660 :     # the field and the position and length of the field reference as a whole.
661 :     my $fieldName = $1;
662 :     my $len = $nameLength + length $fieldName;
663 :     my $pos = pos($filterString) - $len;
664 :     # Insure the field exists.
665 :     if (!exists $fieldList->{$fieldName}) {
666 :     Confess("Field $fieldName not found for object $objectName.");
667 :     } else {
668 :     # Get the field's relation.
669 :     my $relationName = $fieldList->{$fieldName}->{relation};
670 :     # Insure the relation is in the FROM clause.
671 :     if (!exists $fromNames{$relationName}) {
672 :     # Add the relation to the FROM clause.
673 :     $command .= ", $relationName";
674 :     # Create its join sub-clause.
675 :     push @joinWhere, "$objectName.id = $relationName.id";
676 :     # Denote we have it available for future fields.
677 :     $fromNames{$relationName} = 1;
678 :     }
679 :     # Form an SQL field reference from the relation name and the field name.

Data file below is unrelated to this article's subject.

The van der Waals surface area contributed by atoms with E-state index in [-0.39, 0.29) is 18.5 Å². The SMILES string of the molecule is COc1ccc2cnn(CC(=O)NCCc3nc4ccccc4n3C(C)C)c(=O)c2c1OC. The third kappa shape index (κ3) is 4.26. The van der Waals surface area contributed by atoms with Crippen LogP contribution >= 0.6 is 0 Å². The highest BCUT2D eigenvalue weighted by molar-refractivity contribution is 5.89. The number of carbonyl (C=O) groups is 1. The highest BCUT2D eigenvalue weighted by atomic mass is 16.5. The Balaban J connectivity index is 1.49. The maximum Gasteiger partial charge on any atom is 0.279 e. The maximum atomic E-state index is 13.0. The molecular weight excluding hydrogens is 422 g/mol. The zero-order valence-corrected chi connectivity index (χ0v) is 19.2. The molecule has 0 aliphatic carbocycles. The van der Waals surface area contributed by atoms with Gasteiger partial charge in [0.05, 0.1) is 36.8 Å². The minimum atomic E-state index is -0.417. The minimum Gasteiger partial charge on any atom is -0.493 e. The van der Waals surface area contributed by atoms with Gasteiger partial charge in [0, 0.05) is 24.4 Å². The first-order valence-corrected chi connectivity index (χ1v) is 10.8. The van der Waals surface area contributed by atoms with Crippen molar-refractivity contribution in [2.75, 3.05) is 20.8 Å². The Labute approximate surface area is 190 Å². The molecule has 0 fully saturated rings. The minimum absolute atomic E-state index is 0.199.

680 :     my $sqlReference = "$relationName." . _FixName($fieldName);
681 :     # Put it into the filter string in place of the old value.
682 :     substr($filterString, $pos, $len) = $sqlReference;
683 :     # Reposition the search.
684 :     pos $filterString = $pos + length $sqlReference;
685 :     }
686 :     }
687 :     }
688 :     # The next step is to join the objects together. We only need to do this if there
689 :     # is more than one object in the object list. We start with the first object and
690 :     # run through the objects after it. Note also that we make a safety copy of the
691 :     # list before running through it.
692 :     my @objectList = @{$objectNames};
693 :     my $lastObject = shift @objectList;
694 :     # Get the join table.
695 :     my $joinTable = $self->{_metaData}->{Joins};